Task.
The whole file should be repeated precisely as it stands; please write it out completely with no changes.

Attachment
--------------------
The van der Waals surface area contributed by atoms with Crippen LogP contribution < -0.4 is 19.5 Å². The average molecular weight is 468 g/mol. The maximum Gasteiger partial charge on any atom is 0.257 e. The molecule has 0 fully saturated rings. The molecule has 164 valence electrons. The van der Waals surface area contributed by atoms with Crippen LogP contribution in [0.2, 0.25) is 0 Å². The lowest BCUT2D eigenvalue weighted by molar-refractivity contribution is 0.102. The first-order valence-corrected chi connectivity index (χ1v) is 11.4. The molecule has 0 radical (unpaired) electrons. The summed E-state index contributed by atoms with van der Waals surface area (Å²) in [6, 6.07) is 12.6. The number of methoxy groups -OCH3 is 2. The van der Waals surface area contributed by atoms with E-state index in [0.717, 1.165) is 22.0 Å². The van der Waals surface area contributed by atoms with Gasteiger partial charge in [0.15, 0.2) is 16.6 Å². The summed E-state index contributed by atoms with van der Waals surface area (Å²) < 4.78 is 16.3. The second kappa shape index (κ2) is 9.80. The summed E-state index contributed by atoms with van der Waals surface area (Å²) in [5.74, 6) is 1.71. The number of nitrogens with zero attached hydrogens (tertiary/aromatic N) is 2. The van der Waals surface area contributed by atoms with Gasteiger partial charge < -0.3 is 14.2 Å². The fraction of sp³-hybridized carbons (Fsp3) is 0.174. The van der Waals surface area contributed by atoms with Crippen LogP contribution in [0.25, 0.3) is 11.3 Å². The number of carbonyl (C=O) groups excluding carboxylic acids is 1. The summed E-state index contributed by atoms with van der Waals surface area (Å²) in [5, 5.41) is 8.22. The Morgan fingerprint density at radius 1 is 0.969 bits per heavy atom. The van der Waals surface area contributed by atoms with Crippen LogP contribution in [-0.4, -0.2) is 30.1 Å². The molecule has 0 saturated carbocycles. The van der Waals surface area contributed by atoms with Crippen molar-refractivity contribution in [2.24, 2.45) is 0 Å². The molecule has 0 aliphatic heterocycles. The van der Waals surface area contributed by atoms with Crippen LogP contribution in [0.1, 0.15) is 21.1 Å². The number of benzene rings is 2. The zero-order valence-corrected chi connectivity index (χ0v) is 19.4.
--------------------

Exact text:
The van der Waals surface area contributed by atoms with Crippen LogP contribution < -0.4 is 19.5 Å². The average molecular weight is 468 g/mol. The maximum Gasteiger partial charge on any atom is 0.257 e. The molecule has 0 fully saturated rings. The molecule has 164 valence electrons. The van der Waals surface area contributed by atoms with Crippen LogP contribution in [0.2, 0.25) is 0 Å². The lowest BCUT2D eigenvalue weighted by molar-refractivity contribution is 0.102. The first-order valence-corrected chi connectivity index (χ1v) is 11.4. The molecule has 0 radical (unpaired) electrons. The summed E-state index contributed by atoms with van der Waals surface area (Å²) in [6, 6.07) is 12.6. The number of methoxy groups -OCH3 is 2. The van der Waals surface area contributed by atoms with E-state index in [0.717, 1.165) is 22.0 Å². The van der Waals surface area contributed by atoms with Gasteiger partial charge in [0.15, 0.2) is 16.6 Å². The summed E-state index contributed by atoms with van der Waals surface area (Å²) < 4.78 is 16.3. The second kappa shape index (κ2) is 9.80. The summed E-state index contributed by atoms with van der Waals surface area (Å²) in [5.74, 6) is 1.71. The number of nitrogens with zero attached hydrogens (tertiary/aromatic N) is 2. The van der Waals surface area contributed by atoms with Gasteiger partial charge < -0.3 is 14.2 Å². The fraction of sp³-hybridized carbons (Fsp3) is 0.174. The van der Waals surface area contributed by atoms with Crippen LogP contribution in [0.25, 0.3) is 11.3 Å². The number of carbonyl (C=O) groups excluding carboxylic acids is 1. The summed E-state index contributed by atoms with van der Waals surface area (Å²) in [5, 5.41) is 8.22. The Morgan fingerprint density at radius 1 is 0.969 bits per heavy atom. The van der Waals surface area contributed by atoms with Crippen LogP contribution in [-0.4, -0.2) is 30.1 Å². The molecule has 0 saturated carbocycles. The van der Waals surface area contributed by atoms with Crippen molar-refractivity contribution in [2.24, 2.45) is 0 Å². The molecule has 0 aliphatic heterocycles. The van der Waals surface area contributed by atoms with Crippen LogP contribution in [0.1, 0.15) is 21.1 Å². The number of benzene rings is 2. The zero-order valence-corrected chi connectivity index (χ0v) is 19.4.